Tris is a great fan of Heart and their Music, when he told me that he had developed this arrangement of "These Dreams", I realised I could do him a lovely favour, and managed to get the video sent specially to Nancy Wilson. My "little black book" again! Actually, Nancy had one of my Citterns at one time so contact wasn't that hard.

She loved the video , and sent Tris a personal email straight back. There has been about a 2 foot gap under his feet ever since.

Tris's site.


That Famous Cello Song
That Famous Cello Song

Otherwise known as Bach's Cello Suite No.1 in G major, this is a very well-known piece, but deceptively simple, and a great way to learn the musical structure.

Lots of music written for Cello has been transposed for guitar, Segovia and John Renbourn come to mind. The musical range of the two instruments is similar, and the strings of the Cello are only a little longer to accommodate a low C. That difference is important though, as far as I can find, all the guitar versions of this piece are played in D rather than G. I can't find anyone explaining the music when using a guitar though.


The Belltar

Here we are, Adam Holmes in the studio with his new five string guitar, recording with “The Magpie Arc" for their first album.

Best not to have that many loose leads when you are on stage Adam!

Magpie Arc's webpage


Peghead Nation
Teja Gerken is a well-known guitarist in the San Francisco area and writes for national magazines.

A great video, I don't think I've ever heard someone talking about a Caliban before. When we first made these, I was trying to express my love of Gypsy music and offer a guitar that nodded towards Selmer guitars, but using my own experience rather than go too far into uncharted territory.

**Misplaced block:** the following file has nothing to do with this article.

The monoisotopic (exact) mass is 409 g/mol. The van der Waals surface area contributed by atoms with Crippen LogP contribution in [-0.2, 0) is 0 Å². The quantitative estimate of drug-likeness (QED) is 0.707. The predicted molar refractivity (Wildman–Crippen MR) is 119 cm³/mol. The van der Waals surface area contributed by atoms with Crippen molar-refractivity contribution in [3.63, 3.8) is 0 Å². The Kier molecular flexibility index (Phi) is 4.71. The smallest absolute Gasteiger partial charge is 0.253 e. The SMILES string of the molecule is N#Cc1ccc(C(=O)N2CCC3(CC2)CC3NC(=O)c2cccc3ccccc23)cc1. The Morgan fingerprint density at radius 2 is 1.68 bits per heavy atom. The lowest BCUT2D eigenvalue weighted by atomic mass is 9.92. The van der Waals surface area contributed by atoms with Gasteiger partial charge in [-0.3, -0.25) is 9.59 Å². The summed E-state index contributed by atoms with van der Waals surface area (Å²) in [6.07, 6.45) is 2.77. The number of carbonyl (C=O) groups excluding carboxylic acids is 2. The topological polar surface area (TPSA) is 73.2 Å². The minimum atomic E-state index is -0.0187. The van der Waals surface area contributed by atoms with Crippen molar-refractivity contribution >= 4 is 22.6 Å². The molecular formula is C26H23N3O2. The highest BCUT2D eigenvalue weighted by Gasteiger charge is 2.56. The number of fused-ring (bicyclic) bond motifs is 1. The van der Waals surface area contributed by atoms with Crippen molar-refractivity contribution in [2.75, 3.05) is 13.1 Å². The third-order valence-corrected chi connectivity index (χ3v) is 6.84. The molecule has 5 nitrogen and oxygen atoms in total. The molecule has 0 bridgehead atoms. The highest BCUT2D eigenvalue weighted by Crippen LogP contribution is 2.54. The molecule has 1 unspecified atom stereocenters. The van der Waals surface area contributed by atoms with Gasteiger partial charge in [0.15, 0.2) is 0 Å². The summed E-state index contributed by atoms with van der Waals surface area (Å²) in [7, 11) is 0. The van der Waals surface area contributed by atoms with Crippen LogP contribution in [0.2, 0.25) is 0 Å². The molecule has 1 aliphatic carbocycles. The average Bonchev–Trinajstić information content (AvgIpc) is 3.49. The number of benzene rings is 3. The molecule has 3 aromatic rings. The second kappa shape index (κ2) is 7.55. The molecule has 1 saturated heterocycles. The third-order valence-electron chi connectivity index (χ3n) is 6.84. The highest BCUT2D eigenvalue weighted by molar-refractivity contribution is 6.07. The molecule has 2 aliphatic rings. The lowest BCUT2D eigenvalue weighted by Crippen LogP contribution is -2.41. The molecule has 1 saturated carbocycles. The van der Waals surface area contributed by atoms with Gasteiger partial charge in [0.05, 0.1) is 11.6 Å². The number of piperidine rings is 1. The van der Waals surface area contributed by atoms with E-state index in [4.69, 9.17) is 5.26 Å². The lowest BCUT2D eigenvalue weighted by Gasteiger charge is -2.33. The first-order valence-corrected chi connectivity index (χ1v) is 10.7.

Link to video

The guitar belongs to Bruce Victor of "Noctambule". He has owned a number of Fyldes, and seems to move between them from time to time.

Bruce Victor's Website


Will McNicol. Midsummer Duet
Good old Will, always up for a challenge, using his spare set of hands to play his Tom Sands Guitar, and his Fylde Ariel at the same time.

Both guitars have Sinker Redwood soundboards, and I think this proves how significant the soundboard is to the overall tone of a guitar, here it's difficult to pick out one instrument, even when watching which strings are being played.

Now, Will, what about three guitars?

Will website

Tom Sands' website


Peter the Pheasant
Just a little insight into our lives.

We are visited by a family of red squirrels every morning, we put a little food on the bird table, shout out "come and get it" in our best squirrel voice, and bang on the table with the food scoop. All the little birds come first, they must understand squirrel better than the squirrels, who appear about five minutes later.

But before all this happens, Peter the pheasant has been on watch. He stands on the lawn until our curtains open, then scurries round to the front door and announces his readiness for breakfast with a very loud squawk. He has been known to become impatient and peck the glass quite hard.

But a few days ago, we had a few inches of snow and we didn't wake up at our usual time.

Peter had showed his displeasure in a very direct and rather rude way. Nasty ungrateful Peter.